A new MIT study shows that people can recognize faces even when they’ve been dramatically compressed vertically or horizontally, suggesting our internal object recognition systems are very robust. In the study, the researchers discover we do well when things are uniformly squashed, but struggle if different parts are scaled out of relation to eachother, like re-scaling the eyes and nose and mouth but keeping the main face at the same size. I wonder whether we could eventually test the robustness of classifiers by evaluating them on test-sets that contained such distortions?
  Read more: We’re Good At Recognizing Distorted Faces (Discover Magazine).

New DAWNBench results highlight power of new processor architectures:
…TPUs rule everything around me…
New results from the Stanford-led AI benchmarking project DAWNBench show how custom chips may let AI researchers cut the time and cost it takes them to do experiments. New results from Google show that systems that use a 32 “Tensor Processing Unit” chips can train ImageNet to 93% accuracy in as little as 30 minutes. TPUs may also be cheaper than other chips, with Google showing it can train ImageNet to 93% accuracy via TPUs at a cost of $49.30 worth of cloud compute.
  Encouraging: The leaderboard isn’t just about giant tech companies: kudos to Fast.AI which has taken third place in training cost ($72.53 for 93% ImageNet running on eight NVIDIA V100 GPUs) and training time (fourth place, 2:57:49, same system as above.)
  Check out more of the DAWNBench results here.

AI luminaries call for the creation of a European AI megalab:
ELLIS lab to battle brain drain via large salaries, significant autonomy, and multi-country and multi-lab investments…
Prominent AI researchers from across Europe and the rest of the world have signed an open letter calling for the foundation of the “European Lab for Learning & Intelligence Systems” (acronym: ELLIS). The lab is designed to benefit Europe in two ways:
Enable “the best basic research” to occur in Europe, allowing the region to further shape how AI influences the world.
Achieve major economic impact via AI. The signatories “believe this is achieved by outstanding and free basic research, independent of industry interests.”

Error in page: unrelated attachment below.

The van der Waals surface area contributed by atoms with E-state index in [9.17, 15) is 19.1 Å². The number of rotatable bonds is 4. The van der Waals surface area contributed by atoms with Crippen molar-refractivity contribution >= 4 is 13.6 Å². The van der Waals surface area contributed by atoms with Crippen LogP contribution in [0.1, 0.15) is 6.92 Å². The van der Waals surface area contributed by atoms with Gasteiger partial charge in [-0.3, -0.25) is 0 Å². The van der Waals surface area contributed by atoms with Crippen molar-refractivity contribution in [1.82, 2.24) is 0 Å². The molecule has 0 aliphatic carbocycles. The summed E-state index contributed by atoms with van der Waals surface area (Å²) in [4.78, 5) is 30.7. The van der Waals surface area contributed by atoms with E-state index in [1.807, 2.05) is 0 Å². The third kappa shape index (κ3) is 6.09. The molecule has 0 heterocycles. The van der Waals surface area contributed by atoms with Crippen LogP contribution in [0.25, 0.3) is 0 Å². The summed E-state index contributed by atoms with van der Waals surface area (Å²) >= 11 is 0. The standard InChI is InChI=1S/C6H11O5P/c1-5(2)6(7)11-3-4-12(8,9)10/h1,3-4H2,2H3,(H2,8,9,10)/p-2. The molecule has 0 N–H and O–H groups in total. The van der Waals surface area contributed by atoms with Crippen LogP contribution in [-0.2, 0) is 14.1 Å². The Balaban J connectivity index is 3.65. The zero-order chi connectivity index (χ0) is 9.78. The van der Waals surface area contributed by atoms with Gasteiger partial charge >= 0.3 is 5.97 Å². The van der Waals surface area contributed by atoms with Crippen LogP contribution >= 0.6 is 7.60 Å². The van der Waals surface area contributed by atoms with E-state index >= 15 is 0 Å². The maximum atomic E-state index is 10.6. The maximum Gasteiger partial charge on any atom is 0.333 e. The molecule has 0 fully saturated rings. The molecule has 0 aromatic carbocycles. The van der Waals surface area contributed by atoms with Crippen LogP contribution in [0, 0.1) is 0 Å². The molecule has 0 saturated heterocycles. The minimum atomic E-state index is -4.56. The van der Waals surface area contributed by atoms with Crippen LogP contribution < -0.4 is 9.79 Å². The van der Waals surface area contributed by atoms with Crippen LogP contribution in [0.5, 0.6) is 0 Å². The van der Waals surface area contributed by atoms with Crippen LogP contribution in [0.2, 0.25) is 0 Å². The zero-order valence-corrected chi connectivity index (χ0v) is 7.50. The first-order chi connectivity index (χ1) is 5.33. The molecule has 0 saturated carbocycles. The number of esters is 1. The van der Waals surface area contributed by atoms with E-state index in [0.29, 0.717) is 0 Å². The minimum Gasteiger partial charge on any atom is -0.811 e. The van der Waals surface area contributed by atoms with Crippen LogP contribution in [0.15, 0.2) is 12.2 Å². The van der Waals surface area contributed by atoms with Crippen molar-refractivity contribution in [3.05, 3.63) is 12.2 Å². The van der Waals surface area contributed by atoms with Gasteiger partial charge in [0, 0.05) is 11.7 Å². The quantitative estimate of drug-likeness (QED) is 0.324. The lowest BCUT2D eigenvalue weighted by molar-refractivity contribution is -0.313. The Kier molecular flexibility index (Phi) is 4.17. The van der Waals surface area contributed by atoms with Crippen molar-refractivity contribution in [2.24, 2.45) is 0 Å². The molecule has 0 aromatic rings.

Europe lags: The scientists worry that Europe is failing to maintain competitiveness with China and North America when it comes to AI and something like ELLIS needs to be built to allow the region to maintain competitiveness.
   A recipe for success: The ELLIS lab should have “outstanding facilities and computing infrastructure”, function as an inter-governmental organization, involve labs in partner countries, run programs for visiting researchers, run its own European PHD and MSc program,and give researchers the ability to found startups based on IP they generate. The ELLIS Lab should aim to secure long-term funding commitment on the order of a decade and should “offer permanent employment to outstanding individuals early on”.
  Signatories: The letter includes prominent European researchers as well as some notable other signatories, like Cedric Villani (the head of the French AI commission) as well as Richard Zemel, Research Director of the Vector Institute in Toronto.
  Read the ELLIS summary here.
  Read the ELLIS open letter here (PDF).

Super MaGANo Brothers: Generating videogame levels with GANs and CMA-ES:
…Research shows how game design could be augmented via AI techniques…
Six researchers have used generative techniques to create new levels for the side-scrolling platformer game, Super Mario. The technique is a two-stage process that first uses generative adversarial network (GAN) to generate synthetic mario levels then a Covariance Matrix Adaptation Evolution Strategy (CMA-ES) to evolve latent representations that can be used to produce levels with specific properties desired by the designers. The levels are encoded as numeric strings, where different numbers correspond to a different “tile” in a layer, such as a blue sky tile, a diminutive mushroom enemy, a question block that Mario can jump into, a segment of a green pipe, and so on.
  Results: They evaluate levels both via how well their generated designs meet pre-specified criteria, as well as by analyzing playability which is measured by whether the player can complete the level or not. The system performs as expected, complete with drawbacks, like the GAN learning to compose pipes with incomplete sections. “LVE is a promising approach for fast generation of video game levels that could be extended to a variety of other game genres in the future,” the researchers write.